On Exodus (Part II) and Transfiguration

Exodus: Of Gods and Kings, out on December 12 in U.S. theaters tells the story of Moses (played by Christian Bale, left) rising up against the Egyptian pharaoh Rhamses (played by Joel Edgerton, right)

So we meet again,” says Moses to the Pharoah of Egypt, in Exodus:  Gods and Kings


Yesterday – Sunday, February 15, 2015 – was the Last Sunday of the Epiphany season.  It was also Transfiguration Sunday, based on the Mark 9:29 account of the Transfiguration of Jesus.  That ties in with the movie Exodus:  God’s and Kings, because it shows Moses finally getting to the long-awaited Promised Land, some one thousand years after he died.

There’s more on that below, but first let’s get back to the actual movie, “Part II.”

I did an initial review, “Exodus: G&K,” the movie.  This second installment starts with some things the movie left out.  For one thing, it didn’t mention Moses writing the first five books of the Bible, the Torah or Pentateuch.  For another thing, it left out the part about Moses’ father-in-law “inventing the Supreme Court.”  See On Jethro inventing the supreme court.  Third, the  movie left out Zipporah telling Moses, “You are a bridegroom of blood to me!  That was in Exodus 4:25, one of the “more unusual, curious, and much-debated passages of the Pentateuch.”  See Zipporah at the inn – Wikipedia, the free encyclopedia.

But mostly this review will focus on how God got so mad at Moses that He didn’t let him enter the Promised Land, or at least not when Moses expected to.  But more on the below…

The movie itself starts with Moses – played by Christian Bale – at the height of his military prowess.  This Moses is a proud, self-sufficient warrior with little or no patience for the reading of entrails (see Haruspex – Wikipedia) or other religious superstitions of the time.

This Moses has no idea he was actually born a Hebrew, and strongly denies that charge when confronted.   (In the manner of Peter denying Jesus?)  He only ends up saying he’s Hebrew to keep the woman presented as his “sister” from having her hand chopped off.

In other words this movie-Moses is entirely different from what we’ve been led to expect.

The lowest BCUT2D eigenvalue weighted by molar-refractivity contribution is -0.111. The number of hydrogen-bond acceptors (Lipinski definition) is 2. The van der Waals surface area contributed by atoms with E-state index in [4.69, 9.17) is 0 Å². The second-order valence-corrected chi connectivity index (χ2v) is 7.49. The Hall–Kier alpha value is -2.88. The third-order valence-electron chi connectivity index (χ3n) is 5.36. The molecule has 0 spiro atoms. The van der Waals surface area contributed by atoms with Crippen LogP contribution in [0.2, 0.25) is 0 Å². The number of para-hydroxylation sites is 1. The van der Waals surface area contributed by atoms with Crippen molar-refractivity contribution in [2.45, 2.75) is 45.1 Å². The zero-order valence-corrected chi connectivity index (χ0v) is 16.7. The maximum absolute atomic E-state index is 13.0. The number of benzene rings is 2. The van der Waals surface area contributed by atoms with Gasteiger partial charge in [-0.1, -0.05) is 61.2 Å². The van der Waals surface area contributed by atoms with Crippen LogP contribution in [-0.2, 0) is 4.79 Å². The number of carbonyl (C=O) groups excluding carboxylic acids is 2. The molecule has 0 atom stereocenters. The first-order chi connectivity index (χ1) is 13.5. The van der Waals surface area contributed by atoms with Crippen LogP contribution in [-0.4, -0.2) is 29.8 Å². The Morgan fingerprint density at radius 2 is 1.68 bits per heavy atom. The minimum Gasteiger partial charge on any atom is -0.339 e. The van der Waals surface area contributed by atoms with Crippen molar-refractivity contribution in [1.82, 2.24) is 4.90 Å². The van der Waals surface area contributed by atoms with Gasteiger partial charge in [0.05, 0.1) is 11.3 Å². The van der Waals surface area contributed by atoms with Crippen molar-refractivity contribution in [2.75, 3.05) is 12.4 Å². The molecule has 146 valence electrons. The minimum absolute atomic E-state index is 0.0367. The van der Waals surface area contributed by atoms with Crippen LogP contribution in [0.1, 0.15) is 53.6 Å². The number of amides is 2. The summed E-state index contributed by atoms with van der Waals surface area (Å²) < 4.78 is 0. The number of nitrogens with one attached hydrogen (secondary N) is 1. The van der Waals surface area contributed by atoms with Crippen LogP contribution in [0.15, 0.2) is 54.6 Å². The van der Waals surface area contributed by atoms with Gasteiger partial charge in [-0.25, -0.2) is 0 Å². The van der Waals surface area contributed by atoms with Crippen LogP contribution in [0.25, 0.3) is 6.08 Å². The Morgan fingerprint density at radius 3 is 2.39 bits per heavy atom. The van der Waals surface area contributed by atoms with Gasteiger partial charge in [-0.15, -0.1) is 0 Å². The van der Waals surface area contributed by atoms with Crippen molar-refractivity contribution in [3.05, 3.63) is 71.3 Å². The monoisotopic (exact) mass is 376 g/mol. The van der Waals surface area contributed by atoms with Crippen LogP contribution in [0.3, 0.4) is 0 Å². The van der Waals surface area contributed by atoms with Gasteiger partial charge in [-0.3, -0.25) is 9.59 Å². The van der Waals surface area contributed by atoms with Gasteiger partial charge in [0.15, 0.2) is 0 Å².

On that note, some people read the Bible as saying Moses knew all along what he was about.  (Or at least after the Burning bush.)  They seem to believe Moses had no transition to make, from being a prince of Egypt to the offspring of a lowly slave woman, and eventually a fugitive murderer.  (An outlaw, a “lawless person … especially one who is a fugitive from the law.”)  Such people seem to believe that from the moment he did find out he was Jewish, Moses talked on and on with God, like good buddies, and that he – Moses – never had a moment of doubt.

Or argument.  At one point the Viceroy in charge of the Hebrew slaves asks Moses a question, when he – Moses – was still in his role as a devout Egyptian warrior.  The Viceroy asks if Moses knew that the very name Israel, “in their own language, means ‘fights with God?'”  In response this Moses was either well-read enough or open-minded enough to correct the Viceroy:  the correct literal translation is “wrestles with God.”   (For more see On arguing with God.)

And Moses in E: G&K is the opposite of what we’ve been led to expect for other reasons.  For one thing he hears voices, strange and unknown, just like Jesus.  See Jesus as a teenager:

“I fasted for three months.  I even whipped myself before I went to sleep.  At first it worked.  Then the pain came back.  And the voices.  They call me by the name: Jesus.”

(This was on the idea that ” Jesus may not have known the minute He was born who He was.  He found out some time later in His life.”  Just like Moses may have experienced…)

And the Moses in E: G&K is unlike what we’ve been led to expect because he is so full of pride and stubbornness and self-doubt, just like we are today.  And perhaps for that very reason, this Moses was someone God might choose for a special assignment, just as He did with the Apostle Paul.   (As Paul said “today,” of God:  “He has judged me to be faithful and has put me into His service, though I was previously a blasphemer and a persecutor…”)

In other words, from the beginning of the life that he knew – and especially so according to E: G&K – this Moses was strongly identified with the other side of God’s people, just as Paul was.  And yet – like the Apostle Paul – somehow this Moses pulled off a miracle…